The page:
The frilled lizard looks like a fearsome ancient dinosaur, but this modern-day reptile is a much smaller version. It fans out a retractable frill as a big bluff to scare off attackers. And if the frill show doesn’t work, this speedy lizard has an exit strategy: It will take off running, accelerating so fast it speeds along on just its hind legs, as if it were peddling(sic) a bicycle.
Frill Seeker: When threatened, this lizard opens the U-shaped frill around its neck by extending two flexible, bony rods - similar to the way an umbrella opens. The frill, which can measure up to 10 inches across, makes the lizard look more intimidating to predators that try to eat it.
Tree Crawler: Sharp claws help make the frilled lizard an expert climber. It spends much of the day high up in eucalyptus trees. It goes down to the ground on occasion to hunt for food.
Small but Deadly
For insects and small animals, the frilled lizard looms large as a highly dangerous predator. This reptile chases prey with its mouth open wide, showing its sharp teeth - including two pairs of long fangs, on top and bottom. Once the lizard catches a victim with these mini-daggers, there’s no chance for escape.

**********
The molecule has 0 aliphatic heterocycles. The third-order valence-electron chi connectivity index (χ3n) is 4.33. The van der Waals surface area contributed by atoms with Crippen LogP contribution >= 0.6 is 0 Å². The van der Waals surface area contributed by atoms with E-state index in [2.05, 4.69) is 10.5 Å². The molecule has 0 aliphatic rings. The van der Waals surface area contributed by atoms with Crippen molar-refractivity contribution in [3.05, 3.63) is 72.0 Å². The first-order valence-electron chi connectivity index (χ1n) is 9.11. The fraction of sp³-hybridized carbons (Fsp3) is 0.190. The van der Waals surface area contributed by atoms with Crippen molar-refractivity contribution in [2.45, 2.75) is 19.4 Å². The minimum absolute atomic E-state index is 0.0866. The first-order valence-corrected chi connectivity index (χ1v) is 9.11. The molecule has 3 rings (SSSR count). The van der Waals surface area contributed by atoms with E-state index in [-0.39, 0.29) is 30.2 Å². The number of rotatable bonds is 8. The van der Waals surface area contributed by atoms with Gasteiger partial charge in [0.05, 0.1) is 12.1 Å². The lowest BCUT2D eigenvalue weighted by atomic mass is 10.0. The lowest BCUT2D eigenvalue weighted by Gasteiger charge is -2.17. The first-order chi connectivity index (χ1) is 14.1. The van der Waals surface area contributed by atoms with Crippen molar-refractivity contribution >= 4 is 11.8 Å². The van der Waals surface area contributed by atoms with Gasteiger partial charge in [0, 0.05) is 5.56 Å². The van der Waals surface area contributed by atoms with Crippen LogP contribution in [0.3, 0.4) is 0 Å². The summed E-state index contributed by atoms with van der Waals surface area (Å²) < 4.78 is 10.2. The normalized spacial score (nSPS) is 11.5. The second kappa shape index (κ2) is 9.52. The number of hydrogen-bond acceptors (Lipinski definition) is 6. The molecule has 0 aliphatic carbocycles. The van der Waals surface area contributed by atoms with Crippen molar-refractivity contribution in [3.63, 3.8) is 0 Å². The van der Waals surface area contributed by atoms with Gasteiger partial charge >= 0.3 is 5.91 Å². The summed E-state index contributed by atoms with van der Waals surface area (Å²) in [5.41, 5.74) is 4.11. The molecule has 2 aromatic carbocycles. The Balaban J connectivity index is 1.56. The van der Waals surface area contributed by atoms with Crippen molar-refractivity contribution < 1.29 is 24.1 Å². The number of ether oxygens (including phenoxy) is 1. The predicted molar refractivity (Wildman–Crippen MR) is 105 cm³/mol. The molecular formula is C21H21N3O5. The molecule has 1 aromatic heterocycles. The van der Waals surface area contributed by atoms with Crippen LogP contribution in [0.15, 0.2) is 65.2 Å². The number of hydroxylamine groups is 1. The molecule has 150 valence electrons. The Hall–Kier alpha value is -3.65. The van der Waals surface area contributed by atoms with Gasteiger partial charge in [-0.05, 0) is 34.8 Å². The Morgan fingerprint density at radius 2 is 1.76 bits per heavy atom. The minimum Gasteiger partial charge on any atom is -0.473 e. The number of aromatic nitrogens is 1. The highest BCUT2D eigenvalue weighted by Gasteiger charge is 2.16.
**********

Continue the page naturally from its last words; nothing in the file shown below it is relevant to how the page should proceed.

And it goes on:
Under Control: Like its ancient cousin, stegosaurus, the frilled lizard has its own specialized heating and cooling system. The lizard’s frill is full of blood vessels that help the creature warm up or cool off. It works similar to the way a radiator operates.
Jump Back: Besides running, another escape tactic this lizard employs is to hop up and down like a kangaroo. The strategy seems to be that the attacker, such as a snake or bird of prey, might become frightened by the lizard’s display and back off.
- The lizard’s first line of defense against enemies is to sit completely motionless until the attacker moves away.
- If that doesn’t work, a sudden flip of the frill and a view into the lizard’s gaping mouth might change the predator’s mind.
- If all else fails, the lizard rears up on its hind legs and swipes the air with its claws. If the enemy persists, the lizard turns tail and runs away.